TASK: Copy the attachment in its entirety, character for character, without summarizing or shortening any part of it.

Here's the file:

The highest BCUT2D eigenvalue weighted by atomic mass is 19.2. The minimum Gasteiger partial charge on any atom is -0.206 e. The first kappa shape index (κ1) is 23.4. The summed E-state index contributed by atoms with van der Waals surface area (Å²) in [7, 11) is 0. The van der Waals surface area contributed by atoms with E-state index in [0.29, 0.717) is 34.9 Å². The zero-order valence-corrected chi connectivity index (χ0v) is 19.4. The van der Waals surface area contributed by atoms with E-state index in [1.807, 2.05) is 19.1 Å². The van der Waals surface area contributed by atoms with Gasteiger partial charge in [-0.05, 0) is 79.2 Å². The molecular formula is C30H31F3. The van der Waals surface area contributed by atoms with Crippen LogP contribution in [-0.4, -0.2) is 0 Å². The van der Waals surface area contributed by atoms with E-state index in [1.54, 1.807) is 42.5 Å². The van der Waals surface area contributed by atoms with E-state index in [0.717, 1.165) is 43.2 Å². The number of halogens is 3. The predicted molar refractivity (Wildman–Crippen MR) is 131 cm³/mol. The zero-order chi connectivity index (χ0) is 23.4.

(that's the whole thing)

The highest BCUT2D eigenvalue weighted by atomic mass is 19.2. The minimum Gasteiger partial charge on any atom is -0.206 e. The first kappa shape index (κ1) is 23.4. The summed E-state index contributed by atoms with van der Waals surface area (Å²) in [7, 11) is 0. The van der Waals surface area contributed by atoms with E-state index in [0.29, 0.717) is 34.9 Å². The zero-order valence-corrected chi connectivity index (χ0v) is 19.4. The van der Waals surface area contributed by atoms with E-state index in [1.807, 2.05) is 19.1 Å². The van der Waals surface area contributed by atoms with Gasteiger partial charge in [-0.05, 0) is 79.2 Å². The molecular formula is C30H31F3. The van der Waals surface area contributed by atoms with Crippen LogP contribution in [-0.4, -0.2) is 0 Å². The van der Waals surface area contributed by atoms with E-state index in [1.54, 1.807) is 42.5 Å². The van der Waals surface area contributed by atoms with E-state index in [0.717, 1.165) is 43.2 Å². The number of halogens is 3. The predicted molar refractivity (Wildman–Crippen MR) is 131 cm³/mol. The zero-order chi connectivity index (χ0) is 23.4.